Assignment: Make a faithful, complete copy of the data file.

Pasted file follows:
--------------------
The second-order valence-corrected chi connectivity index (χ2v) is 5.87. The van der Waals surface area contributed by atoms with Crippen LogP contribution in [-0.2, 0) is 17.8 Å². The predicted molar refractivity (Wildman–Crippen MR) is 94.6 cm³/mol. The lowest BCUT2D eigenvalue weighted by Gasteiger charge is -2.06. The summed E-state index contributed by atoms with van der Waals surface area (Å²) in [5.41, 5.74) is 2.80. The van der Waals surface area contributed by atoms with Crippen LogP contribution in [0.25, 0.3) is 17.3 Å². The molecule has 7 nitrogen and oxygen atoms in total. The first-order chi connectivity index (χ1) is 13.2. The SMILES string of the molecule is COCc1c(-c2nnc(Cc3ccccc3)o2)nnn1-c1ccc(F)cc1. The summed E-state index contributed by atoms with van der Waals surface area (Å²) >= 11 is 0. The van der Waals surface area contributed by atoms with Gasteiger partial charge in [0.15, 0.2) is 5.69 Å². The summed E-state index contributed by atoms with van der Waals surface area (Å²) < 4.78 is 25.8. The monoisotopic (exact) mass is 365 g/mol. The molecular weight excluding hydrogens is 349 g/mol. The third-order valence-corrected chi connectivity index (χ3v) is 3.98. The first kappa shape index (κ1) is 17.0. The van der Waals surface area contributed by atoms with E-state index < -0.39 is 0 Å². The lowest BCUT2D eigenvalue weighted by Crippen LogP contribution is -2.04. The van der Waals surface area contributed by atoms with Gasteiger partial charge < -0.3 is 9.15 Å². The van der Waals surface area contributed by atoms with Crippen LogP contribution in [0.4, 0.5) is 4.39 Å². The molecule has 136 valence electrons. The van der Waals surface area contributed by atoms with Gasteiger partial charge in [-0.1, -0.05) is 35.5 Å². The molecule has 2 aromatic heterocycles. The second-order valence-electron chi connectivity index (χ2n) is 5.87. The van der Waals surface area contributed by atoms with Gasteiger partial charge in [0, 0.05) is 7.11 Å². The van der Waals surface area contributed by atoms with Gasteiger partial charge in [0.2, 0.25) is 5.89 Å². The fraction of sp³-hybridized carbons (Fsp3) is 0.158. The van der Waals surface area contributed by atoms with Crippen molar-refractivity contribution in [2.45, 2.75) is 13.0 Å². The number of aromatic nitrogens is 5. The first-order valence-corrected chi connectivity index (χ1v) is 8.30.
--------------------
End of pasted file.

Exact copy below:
The second-order valence-corrected chi connectivity index (χ2v) is 5.87. The van der Waals surface area contributed by atoms with Crippen LogP contribution in [-0.2, 0) is 17.8 Å². The predicted molar refractivity (Wildman–Crippen MR) is 94.6 cm³/mol. The lowest BCUT2D eigenvalue weighted by Gasteiger charge is -2.06. The summed E-state index contributed by atoms with van der Waals surface area (Å²) in [5.41, 5.74) is 2.80. The van der Waals surface area contributed by atoms with Crippen LogP contribution in [0.25, 0.3) is 17.3 Å². The molecule has 7 nitrogen and oxygen atoms in total. The first-order chi connectivity index (χ1) is 13.2. The SMILES string of the molecule is COCc1c(-c2nnc(Cc3ccccc3)o2)nnn1-c1ccc(F)cc1. The summed E-state index contributed by atoms with van der Waals surface area (Å²) >= 11 is 0. The van der Waals surface area contributed by atoms with Gasteiger partial charge in [0.15, 0.2) is 5.69 Å². The summed E-state index contributed by atoms with van der Waals surface area (Å²) < 4.78 is 25.8. The monoisotopic (exact) mass is 365 g/mol. The molecular weight excluding hydrogens is 349 g/mol. The third-order valence-corrected chi connectivity index (χ3v) is 3.98. The first kappa shape index (κ1) is 17.0. The van der Waals surface area contributed by atoms with E-state index < -0.39 is 0 Å². The lowest BCUT2D eigenvalue weighted by Crippen LogP contribution is -2.04. The van der Waals surface area contributed by atoms with Gasteiger partial charge < -0.3 is 9.15 Å². The van der Waals surface area contributed by atoms with Crippen LogP contribution in [0.4, 0.5) is 4.39 Å². The molecule has 136 valence electrons. The van der Waals surface area contributed by atoms with Gasteiger partial charge in [-0.1, -0.05) is 35.5 Å². The molecule has 2 aromatic heterocycles. The second-order valence-electron chi connectivity index (χ2n) is 5.87. The van der Waals surface area contributed by atoms with Gasteiger partial charge in [0, 0.05) is 7.11 Å². The van der Waals surface area contributed by atoms with Gasteiger partial charge in [0.2, 0.25) is 5.89 Å². The fraction of sp³-hybridized carbons (Fsp3) is 0.158. The van der Waals surface area contributed by atoms with Crippen molar-refractivity contribution in [2.45, 2.75) is 13.0 Å². The number of aromatic nitrogens is 5. The first-order valence-corrected chi connectivity index (χ1v) is 8.30.